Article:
The bills have similar revenue offsets, but differences in the way the provisions are written result in different revenue estimates, according to the JCT reports.
The JCT estimates don't fully account for the cost of the legislation, according to the Committee for a Responsible Federal Budget, a D.C.-based think tank that watches the impact of federal legislation on budget deficits.
The group said increasing the RMD age to 75 would cost approximately $30 billion, rather than the roughly $4 billion estimated by the JCT. Other provisions in the legislation that increase the use of Roth IRAs would likely raise the amount of federal red ink even higher, the group said.
Rhee noted that low-income American workers would be helped by a much-needed expansion of the saver's credit in the retirement legislation, which she argued was a better use of federal tax revenues than boosting the fortunes of wealthy retirees.
"If you're going to be spending tax dollars for tax expenditures, more of the focus needs to be on supporting the retirement asset accumulation of lower-income families, especially families of color that don't have as much wealth," Rhee said. "That's really where the money should be going. We already have a lot of tax subsidies for rich people to basically keep and grow their money."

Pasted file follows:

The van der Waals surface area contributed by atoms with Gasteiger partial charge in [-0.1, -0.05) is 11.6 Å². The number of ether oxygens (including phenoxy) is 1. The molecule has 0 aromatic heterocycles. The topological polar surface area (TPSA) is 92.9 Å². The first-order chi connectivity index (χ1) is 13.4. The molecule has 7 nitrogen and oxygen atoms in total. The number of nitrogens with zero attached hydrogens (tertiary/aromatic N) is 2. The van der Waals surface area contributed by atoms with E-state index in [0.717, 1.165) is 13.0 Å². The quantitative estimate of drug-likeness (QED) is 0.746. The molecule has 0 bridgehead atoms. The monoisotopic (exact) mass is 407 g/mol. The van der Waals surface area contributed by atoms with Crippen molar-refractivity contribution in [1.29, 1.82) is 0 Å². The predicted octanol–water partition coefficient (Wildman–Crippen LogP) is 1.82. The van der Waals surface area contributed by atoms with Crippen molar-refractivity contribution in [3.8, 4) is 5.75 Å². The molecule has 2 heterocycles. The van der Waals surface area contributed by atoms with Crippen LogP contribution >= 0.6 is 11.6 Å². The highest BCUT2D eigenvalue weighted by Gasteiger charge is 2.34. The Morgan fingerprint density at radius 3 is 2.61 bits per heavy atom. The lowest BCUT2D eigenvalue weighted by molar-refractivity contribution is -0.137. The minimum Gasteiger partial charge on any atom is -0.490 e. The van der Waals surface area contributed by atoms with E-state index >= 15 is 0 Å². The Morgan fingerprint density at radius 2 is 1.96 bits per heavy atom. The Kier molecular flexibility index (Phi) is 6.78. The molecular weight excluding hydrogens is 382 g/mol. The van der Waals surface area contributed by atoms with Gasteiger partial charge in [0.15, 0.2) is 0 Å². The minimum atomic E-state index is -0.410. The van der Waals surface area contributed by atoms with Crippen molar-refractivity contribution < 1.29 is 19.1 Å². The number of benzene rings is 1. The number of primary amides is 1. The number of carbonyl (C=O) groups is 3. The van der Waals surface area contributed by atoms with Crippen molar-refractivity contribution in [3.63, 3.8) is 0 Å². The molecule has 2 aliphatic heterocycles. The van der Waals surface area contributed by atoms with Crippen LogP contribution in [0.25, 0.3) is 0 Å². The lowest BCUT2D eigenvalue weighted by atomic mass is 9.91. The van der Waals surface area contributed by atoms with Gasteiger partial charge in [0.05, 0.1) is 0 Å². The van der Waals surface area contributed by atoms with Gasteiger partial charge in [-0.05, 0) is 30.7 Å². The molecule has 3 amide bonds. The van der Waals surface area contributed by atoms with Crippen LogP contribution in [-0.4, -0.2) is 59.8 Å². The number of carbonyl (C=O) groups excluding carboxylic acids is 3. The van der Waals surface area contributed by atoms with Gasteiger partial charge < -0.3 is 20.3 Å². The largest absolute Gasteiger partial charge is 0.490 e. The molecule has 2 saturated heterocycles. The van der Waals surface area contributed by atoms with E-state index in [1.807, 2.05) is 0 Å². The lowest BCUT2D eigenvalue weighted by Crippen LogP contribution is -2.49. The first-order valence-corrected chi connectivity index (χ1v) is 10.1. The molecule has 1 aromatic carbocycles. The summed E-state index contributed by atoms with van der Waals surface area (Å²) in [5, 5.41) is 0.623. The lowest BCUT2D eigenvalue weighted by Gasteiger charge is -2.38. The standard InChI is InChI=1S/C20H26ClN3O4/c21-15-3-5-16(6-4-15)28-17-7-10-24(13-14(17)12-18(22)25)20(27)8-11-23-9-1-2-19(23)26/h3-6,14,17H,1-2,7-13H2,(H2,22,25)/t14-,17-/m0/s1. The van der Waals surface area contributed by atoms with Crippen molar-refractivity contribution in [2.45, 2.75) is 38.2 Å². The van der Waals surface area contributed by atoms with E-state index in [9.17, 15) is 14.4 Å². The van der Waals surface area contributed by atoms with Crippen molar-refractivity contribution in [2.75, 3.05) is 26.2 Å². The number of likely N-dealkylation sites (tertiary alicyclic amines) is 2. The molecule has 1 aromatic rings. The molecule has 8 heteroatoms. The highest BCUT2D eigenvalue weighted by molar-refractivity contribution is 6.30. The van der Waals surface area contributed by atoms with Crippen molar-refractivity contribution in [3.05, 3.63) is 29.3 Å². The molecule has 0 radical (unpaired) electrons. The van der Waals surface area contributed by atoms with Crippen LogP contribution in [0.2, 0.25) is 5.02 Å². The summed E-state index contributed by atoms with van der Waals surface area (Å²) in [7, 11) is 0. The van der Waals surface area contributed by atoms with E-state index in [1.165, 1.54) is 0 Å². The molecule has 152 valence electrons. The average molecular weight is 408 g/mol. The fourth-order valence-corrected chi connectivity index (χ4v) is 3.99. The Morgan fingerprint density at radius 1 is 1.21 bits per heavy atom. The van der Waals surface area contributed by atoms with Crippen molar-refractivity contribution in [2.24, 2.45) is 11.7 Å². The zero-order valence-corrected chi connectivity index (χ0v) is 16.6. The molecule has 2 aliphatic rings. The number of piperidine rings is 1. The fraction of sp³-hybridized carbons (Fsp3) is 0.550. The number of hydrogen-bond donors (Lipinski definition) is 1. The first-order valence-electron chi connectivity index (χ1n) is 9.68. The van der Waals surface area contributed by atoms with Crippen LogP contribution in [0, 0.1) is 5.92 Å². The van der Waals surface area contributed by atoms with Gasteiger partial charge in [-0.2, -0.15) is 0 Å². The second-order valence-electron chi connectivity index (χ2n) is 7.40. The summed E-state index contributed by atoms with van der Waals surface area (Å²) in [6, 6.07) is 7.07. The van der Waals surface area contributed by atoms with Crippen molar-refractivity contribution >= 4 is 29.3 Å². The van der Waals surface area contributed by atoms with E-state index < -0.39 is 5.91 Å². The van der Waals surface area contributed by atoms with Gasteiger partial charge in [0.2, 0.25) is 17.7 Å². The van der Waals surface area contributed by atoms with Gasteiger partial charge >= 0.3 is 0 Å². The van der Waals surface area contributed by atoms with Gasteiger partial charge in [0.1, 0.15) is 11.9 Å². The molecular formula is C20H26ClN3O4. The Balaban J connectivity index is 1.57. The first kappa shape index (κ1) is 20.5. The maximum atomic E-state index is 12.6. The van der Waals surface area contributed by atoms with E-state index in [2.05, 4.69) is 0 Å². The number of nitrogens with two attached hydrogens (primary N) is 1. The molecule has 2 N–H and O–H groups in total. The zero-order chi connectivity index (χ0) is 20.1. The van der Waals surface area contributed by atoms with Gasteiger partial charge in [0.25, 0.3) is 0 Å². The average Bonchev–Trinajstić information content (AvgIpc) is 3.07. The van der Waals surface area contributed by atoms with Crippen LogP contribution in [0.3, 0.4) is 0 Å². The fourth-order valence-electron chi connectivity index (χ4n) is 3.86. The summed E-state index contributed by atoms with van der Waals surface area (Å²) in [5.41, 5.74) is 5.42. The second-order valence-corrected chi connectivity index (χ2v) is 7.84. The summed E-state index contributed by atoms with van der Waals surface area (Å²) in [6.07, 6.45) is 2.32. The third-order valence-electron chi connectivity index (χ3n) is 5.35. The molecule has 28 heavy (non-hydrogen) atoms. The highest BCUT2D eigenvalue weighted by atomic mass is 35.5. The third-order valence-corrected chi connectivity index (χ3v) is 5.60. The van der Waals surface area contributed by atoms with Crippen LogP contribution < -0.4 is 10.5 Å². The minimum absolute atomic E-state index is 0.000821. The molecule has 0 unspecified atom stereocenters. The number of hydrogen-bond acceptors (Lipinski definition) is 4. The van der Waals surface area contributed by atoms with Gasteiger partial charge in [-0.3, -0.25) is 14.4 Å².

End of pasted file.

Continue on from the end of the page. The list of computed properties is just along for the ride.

Copyright © 2022, Law360 Tax Authority. All Rights Reserved. Contents of this publication may not be reproduced without the express written consent of Law 360 Tax Authority and CBIZ. This publication is distributed with the understanding that CBIZ is not rendering legal, accounting or other professional advice. The reader is advised to contact a tax professional prior to taking any action based upon this information. CBIZ assumes no liability whatsoever in connection with the use of this information and assumes no obligation to inform the reader of any changes in tax laws or other factors that could affect the information contained herein.
CBIZ MHM is the brand name for CBIZ MHM, LLC and other Financial Services subsidiaries of CBIZ, Inc. (NYSE: CBZ) that provide tax, financial advisory and consulting services to individuals, tax-exempt organizations and a wide range of publicly-traded and privately-held companies.